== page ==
Poshtels go Houdini, pushing travelers beyond the box

There is something about the term flash that somehow absorbs the imagination. Maybe it’s the perception of sheer random glee in the blink of an eye that leads us into the glittering unknown.  Remember the instant camera and how a quick click captured travel moments in the pre-digital space age as Instagram was still a glint in her daddy’s eye.

Today we have connected the term into a new travel demographic called flashpacking and while I absolutely hate taglines with  a shelf life,  the term has indeed found a sweet spot in the  hospitality space known as hostels. The late great Prince turned the world on it’s ear when he changed names to that mysterious graphic icon and today we are seeing a broad transformation into an entirely new tier of accommodation christened poshtels.

As in much of the boutique hospitality space these days Europe has been the idea laboratory or first adopter for the new and improved product. Generator is perhaps the poster child for the movement that has seen a reinvention of cluttered rooms into an eclectic mix of single, doubles, bunk beds and even group bedding arrangements. Out with the old Ikea-inspired dorm room idea and enter leading creative hotel designers who have created a modern experience like no other.

What poshtels have captured is the relevance of social spaces, focusing on programing, local culture and encouraged an exchange between travelers. Instead of delegating guests to their rooms and being content to rely on the tired yet true formula of boxed stays, it was now time to get out of the box.

Social spaces are everywhere these days be it your local Starbucks, co-working environments or dog park but poshtels are now encouraging a wide demographic spanning from the legacy young budget tourists to older Gen Y, X and Baby Boomers who have done it all and now want to get local and authentic.

On a commercial basis, poshtels are a business dream as they are prime for redeveloped spaces. We have seen another European group Meininger take the hostel model into a new hybrid space and merge both with a great deal of success. This product works on yield metrics per bed and while the old RevPAR is thrown out the door, the concept of revenue per bed and translating this into real estate return efficiency makes for a strong business case.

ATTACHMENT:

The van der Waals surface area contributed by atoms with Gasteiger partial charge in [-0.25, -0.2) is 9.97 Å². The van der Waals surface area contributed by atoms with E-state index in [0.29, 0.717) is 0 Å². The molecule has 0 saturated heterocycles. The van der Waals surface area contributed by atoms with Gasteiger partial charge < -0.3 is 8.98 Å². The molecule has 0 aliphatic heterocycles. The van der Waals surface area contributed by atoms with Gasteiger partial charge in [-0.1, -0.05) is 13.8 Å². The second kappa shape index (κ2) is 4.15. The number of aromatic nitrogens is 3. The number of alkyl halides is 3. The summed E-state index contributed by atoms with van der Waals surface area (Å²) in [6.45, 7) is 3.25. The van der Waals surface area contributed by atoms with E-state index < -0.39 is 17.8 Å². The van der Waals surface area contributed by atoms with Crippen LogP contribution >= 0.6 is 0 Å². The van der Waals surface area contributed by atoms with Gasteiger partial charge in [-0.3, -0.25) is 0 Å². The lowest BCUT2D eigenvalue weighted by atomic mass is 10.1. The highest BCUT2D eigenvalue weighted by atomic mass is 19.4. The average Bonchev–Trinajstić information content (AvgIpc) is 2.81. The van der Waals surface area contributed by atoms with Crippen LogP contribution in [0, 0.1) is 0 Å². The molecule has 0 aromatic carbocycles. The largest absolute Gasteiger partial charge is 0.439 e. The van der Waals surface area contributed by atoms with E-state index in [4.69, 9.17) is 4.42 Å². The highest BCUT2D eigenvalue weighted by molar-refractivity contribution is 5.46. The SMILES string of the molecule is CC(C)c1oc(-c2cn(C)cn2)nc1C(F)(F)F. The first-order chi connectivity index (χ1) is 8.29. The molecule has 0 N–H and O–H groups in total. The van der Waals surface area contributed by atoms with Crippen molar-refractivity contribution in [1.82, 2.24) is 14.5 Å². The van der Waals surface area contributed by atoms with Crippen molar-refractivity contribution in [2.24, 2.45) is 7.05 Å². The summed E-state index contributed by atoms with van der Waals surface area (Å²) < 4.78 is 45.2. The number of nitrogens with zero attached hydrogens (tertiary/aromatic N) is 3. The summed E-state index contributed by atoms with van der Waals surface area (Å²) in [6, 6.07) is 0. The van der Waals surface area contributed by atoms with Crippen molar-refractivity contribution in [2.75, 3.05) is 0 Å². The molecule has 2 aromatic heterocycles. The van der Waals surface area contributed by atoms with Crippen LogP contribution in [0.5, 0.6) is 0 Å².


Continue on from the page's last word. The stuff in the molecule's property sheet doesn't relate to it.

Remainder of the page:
There continues to be a misconception that hostels are a down-market product, yet both Generator and Meininger have attracted institutional capital that sees a bright future. In case, the Paris communal area at Generator has seen an influx of social activates during the famed Fashion Week.

Beyond Europe, in the US Freehand is setting the stage with a trendy market entry while in Asia, the Bangkok-based Lud’d (this translates into sleep well) has moved from multiple properties in the country onto a wider platform that is seeing new properties within the region. After producing market intelligence on the sector late last year I myself was surprised to see the phone ring a number of times by private equity firms and even hotel groups eyeing the sector and looking at how to capture the upside.

Looking at the numbers what is clear is that both the poshtels and hybrid properties are dynamic yield assets. While per bed or per person rates might be below the budget and economy band in their competitive sets, the achieved average rate per room is often on par and in many cases at the upper end of the performance trend.

Hybrids are even more interesting as many hotel owners know the conundrum of suites in many properties sees yield performance of these expansive units on the bottom of the room types. The introduction of bunk beds or flexible options for friends and family traveling together can draw in a new guest profile and also rationalize underutilized space.

When I was growing up in the US my family would take long summer vacations in our family station wagon and stay in the typical American roadside motel with two king or queen beds.  Yes, we all slept together and it was an affordable experience that enabled families. Today in the world with low-cost airlines, an exchange of new travel destinations online and the quest for local experiences, the past has caught up and taken us to the next cycle.

In my experience poshtels are one of the truly exciting spaces in hospitality today as they latch onto a key driver of demand, which is the customer’s changing worldview. We no longer need to simply sit in our rooms and be content with the same old television offering, room service or disconnected experience devoid of any sense of place. Social, collective, collaborative, authentic, these are just some of the words that are setting the fire in this brave new world of getting out of the box. Harry Houdini would have loved it.